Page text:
“Rene and Georgette Magritte (With Their Dog after the War)” is more remarkable and essential Simon, another depiction of an artist in the world, weaving together a dimensional portrait of the surrealist in New York with a stunning, complex melody.
He transformed the unwieldy title into a single melodic phrase of organic grace. Around that core, he allowed the story to unfold, sparked by a measure of mystery: Magritte’s secret passion for great doo-wop groups of the ’50s with a mesmeric recitation of their arcane names (“The Penguins, the Moonglows, The Orioles, the Five Satins…”), enriched by the deep resonance of the voices of the actual Harptones singing. It’s the height of the art: brilliant songwriting, ingenious production and passionate performance all combined.
He told me that he felt none of his songs were perfect, but some closer than others. I brought up “Hearts and Bones.” He thought for a moment, and said, “Yeah. It’s close.”
It starts with a gentle but intoxicating percussion groove provided by the great Airto Moreira locked to Paul’s ascending acoustic guitar riff in E major, the essential guitar key. This is Paul in his element. The lyric starts like an old joke: “One and one-half Wandering Jews free to wander wherever they choose…,” a reference to his brief marriage to Carrie Fisher. But levity, again, is a bridge he builds to deeper stuff. Time becomes disjointed, like in memories or dreams, and a cinematic montage of a marriage and its moments proceeds.
At the end the very guy who told us we were all slip-sliding away, gives us his rawest and most human expression of love lasting :
“You take two bodies and you twirl them into one
Their hearts and their bones
And they won’t come undone
Hearts and bones…”
The musicianship throughout is impeccable, played by three greats who are already gone, Jeff Porcaro, Richard Tee, and Eric Gale. The great Steve Gadd, who Simon called “the great drummer of his generation,” is also here.
Great musical moments abound: Al DiMeola’s astoundingly fast, furious but fluid guitar solo on “Allergies,” Phillip Glass’s plaintive orchestral coda to “The Late Great Johnny Ace,” Airto Moreira’s percussion throughout, and Simon’s own exquisite acoustic guitar work.
We also have here one of Simon’s most beautiful and affirmative songs, “Train In The Distance.” Wrapped around an evocation of the classic “Mystery Train,” Simon’s own mystery train is unseen; it’s a sound – far off in the distance – that unites us like our ancestors around a fire, or kids around radios and record players.
“Everybody loves the sound of a train in the distance,” he sings, and then, in a rare instance of the songwriter stepping outside of his song to comment on it, he wraps up this song and the entire collection with this understanding: “the thought that life could be better is woven indelibly into our hearts and our brains.”
That in this life we humans get our hearts and our bones consistently trampled. Yet hope remains, and it’s hope we get from music like this, music which still makes us smile and think and sing along , even after all these years. Hearts and Bones stands along with all his other albums solo and with Garfunkel, forever powerful and beloved.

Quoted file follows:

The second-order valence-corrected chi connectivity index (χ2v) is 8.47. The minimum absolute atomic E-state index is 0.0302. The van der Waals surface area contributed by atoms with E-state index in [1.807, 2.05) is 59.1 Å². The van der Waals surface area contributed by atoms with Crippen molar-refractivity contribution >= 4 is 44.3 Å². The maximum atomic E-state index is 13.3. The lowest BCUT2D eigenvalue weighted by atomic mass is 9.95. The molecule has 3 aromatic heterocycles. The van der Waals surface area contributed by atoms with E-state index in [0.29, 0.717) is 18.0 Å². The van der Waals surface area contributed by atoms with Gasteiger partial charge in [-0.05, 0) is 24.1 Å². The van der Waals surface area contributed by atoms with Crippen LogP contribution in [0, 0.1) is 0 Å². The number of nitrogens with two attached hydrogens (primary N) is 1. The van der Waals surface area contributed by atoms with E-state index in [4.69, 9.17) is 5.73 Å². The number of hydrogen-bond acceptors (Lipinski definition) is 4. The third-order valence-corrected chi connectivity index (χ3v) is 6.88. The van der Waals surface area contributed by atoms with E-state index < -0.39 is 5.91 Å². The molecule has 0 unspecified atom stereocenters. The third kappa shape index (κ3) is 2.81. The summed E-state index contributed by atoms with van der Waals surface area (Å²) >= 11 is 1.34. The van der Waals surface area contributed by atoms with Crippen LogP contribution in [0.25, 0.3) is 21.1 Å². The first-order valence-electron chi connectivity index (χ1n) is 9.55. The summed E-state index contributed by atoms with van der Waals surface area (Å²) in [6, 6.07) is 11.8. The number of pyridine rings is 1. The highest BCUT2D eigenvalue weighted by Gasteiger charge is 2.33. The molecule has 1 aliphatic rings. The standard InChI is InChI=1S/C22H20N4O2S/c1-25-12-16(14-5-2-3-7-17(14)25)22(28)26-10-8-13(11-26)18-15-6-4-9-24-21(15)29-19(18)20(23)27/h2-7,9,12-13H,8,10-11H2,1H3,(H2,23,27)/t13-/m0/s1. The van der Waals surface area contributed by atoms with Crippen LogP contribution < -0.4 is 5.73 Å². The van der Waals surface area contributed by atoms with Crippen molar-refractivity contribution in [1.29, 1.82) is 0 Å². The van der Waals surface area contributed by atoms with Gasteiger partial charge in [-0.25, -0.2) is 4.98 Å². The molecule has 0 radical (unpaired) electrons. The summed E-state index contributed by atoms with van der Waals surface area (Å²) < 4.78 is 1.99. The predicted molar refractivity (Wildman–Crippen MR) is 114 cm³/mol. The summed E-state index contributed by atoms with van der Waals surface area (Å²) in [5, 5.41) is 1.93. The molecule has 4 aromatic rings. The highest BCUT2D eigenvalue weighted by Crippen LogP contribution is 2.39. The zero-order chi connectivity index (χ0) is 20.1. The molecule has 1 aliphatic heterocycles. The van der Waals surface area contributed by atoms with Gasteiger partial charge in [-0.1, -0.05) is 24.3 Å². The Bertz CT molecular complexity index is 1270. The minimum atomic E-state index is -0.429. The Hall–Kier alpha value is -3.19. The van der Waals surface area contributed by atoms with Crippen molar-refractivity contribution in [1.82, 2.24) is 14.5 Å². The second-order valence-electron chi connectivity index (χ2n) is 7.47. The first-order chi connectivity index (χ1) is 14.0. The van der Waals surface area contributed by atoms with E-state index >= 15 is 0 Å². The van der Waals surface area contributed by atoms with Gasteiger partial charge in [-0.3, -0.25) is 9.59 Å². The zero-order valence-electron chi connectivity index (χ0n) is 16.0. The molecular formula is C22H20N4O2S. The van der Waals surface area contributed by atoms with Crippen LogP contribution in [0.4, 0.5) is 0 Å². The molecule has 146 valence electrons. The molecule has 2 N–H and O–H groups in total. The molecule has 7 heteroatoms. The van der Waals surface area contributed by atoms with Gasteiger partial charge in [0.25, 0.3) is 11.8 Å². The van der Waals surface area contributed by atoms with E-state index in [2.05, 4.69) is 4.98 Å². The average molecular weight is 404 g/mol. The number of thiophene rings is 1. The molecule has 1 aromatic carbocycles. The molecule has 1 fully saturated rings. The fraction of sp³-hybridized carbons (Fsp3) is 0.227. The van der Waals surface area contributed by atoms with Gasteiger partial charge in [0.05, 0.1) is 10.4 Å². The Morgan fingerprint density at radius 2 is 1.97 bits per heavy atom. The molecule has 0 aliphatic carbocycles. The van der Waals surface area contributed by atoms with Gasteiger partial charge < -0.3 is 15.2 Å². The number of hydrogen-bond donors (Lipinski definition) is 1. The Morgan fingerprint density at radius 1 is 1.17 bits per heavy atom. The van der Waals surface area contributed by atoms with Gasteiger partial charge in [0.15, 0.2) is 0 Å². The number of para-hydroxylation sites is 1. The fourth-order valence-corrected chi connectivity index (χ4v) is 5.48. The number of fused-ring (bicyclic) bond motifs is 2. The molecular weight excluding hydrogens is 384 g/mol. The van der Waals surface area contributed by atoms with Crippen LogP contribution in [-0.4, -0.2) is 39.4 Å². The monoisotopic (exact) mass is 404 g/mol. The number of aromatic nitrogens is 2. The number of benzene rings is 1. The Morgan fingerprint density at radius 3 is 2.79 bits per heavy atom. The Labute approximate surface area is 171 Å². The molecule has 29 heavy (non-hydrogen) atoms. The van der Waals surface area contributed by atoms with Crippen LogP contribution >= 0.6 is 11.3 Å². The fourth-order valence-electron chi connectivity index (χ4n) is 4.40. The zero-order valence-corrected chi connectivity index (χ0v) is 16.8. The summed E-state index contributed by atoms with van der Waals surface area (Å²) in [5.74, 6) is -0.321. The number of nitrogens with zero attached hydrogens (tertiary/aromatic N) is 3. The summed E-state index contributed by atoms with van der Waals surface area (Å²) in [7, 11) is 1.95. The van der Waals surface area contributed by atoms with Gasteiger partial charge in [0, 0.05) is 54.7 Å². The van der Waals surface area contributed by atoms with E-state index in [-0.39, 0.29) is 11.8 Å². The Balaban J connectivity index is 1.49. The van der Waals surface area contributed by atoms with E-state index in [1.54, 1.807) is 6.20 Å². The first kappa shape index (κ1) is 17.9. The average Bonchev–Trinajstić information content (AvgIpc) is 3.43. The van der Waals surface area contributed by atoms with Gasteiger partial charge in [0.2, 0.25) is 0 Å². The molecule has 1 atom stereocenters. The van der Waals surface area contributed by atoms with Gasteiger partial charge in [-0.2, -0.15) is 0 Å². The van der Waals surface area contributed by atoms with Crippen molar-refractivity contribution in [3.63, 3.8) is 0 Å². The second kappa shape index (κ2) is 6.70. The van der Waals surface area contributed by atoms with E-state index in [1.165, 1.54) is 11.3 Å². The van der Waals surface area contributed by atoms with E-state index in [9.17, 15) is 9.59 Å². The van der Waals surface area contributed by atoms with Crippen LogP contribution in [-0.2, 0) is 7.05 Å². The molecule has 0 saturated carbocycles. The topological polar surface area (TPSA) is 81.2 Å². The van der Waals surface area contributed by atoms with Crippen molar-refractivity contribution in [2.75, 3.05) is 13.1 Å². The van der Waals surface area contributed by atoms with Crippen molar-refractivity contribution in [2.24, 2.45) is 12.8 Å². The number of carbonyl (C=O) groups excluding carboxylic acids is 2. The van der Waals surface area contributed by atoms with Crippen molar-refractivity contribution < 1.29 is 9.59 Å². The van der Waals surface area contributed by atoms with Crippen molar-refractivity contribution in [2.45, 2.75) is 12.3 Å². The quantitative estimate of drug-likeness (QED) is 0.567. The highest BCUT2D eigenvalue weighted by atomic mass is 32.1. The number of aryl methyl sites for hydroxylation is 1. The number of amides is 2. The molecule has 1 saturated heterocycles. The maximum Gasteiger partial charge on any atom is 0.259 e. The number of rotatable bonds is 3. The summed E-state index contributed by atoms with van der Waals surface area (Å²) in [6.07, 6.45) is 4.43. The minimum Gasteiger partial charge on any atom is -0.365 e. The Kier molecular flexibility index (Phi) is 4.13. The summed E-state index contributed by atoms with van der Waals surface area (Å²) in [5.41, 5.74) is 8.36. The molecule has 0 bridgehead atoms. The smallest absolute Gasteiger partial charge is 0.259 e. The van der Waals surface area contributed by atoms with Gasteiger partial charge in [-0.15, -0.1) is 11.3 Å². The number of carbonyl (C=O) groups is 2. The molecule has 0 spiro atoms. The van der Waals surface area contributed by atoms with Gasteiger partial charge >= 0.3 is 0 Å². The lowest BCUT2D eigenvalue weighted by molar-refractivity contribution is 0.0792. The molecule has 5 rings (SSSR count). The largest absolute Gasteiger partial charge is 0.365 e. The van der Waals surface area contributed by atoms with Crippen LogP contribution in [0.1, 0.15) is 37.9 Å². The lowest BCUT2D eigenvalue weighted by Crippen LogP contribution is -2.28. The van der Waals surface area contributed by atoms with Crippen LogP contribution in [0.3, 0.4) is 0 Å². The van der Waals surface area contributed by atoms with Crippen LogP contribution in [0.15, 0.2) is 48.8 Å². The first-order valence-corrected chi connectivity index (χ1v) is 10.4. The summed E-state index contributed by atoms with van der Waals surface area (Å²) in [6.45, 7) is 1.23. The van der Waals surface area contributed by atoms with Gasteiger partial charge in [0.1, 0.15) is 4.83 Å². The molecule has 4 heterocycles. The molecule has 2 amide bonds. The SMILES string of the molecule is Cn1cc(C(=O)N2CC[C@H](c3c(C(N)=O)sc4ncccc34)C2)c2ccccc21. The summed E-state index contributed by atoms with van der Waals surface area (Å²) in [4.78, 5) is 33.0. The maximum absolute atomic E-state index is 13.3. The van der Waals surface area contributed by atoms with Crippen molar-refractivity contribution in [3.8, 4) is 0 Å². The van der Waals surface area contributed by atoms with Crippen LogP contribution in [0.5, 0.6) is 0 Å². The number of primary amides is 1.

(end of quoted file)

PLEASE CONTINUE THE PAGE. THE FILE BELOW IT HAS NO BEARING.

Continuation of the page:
When asked which albums I would nominate for inclusion, I immediately thought of my two favorites, each of which I cherished but which never got much acclaim. The first I considered was Mingus, an absolute masterpiece of songwriting, musicianship and recording which few – even her own fans – embraced. Gary seemed to agree with their lack of love for it.
This album, Hearts and Bones by Paul Simon, was my second idea. It’s one that, over the years, has seemed to garner much more awareness and even love, especially among songwriters and Paul Simon fans. It certainly had a place and deep moment in my life.
But in Simon’s career, especially compared to the immense success of certain albums, including those he made as part of Simon & Garfunkel, its reception was underwhelming to a heartbreaking extent to Simon. That perceived failure – which he took on himself -is what led him to his next album, Graceland, which he built on musical tracks he made in Africa with musicians there. He did that not out of any thoughts it would be a commercially successful album, though it was. He did it, he said, because he felt “nobody is listening.”
He told me that it sold a million copies. Yet compared to the twenty million copies of Bridge, Simon said, “that means nineteen million people chose not to buy it.” Which seemed like an awfully detrimental way of looking at it, as was his assumption that it was his failure which caused this, by not making a good enough album.
Of course, we know there are many reasons people don’t buy albums even by by artists they love, which often has to do more with awareness. Perhaps it was not promoted the way previous albums were, so that his fans didn’t know about it. The idea that they all were aware of it, yet decided against buying it is unlikely.
It came out in the context of the early eighties, when music was all about the music of Madonna, Michael Jackson and Prince. All of whom were born the same year (1958). Simon came from an earlier time, though not that much earlier. Many have suggested that the focus on these artists and their peers got in the way of Hearts and Bones receiving deserved attention from the press and the public.
What is undeniable is the ongoing and expanding appreciation for this landmark album by his fans and the world at large. Some of the songs from Hearts and Bones have become among his most famous, such as “Magritte,” which the artist has performed often in concert.
The original title of the album was Think Too Much, connected to the two songs Simon wrote with the same title, the only time he’s done that before (of which we know). It was Mo Ostin, CEO of Warners, which was Paul’s label at the time, who convinced Simon to title the album Hearts and Bones.
Which brings us back to the question which lies beneath this journey through this beautiful album. Despite all these words here, is this an album worth listening to?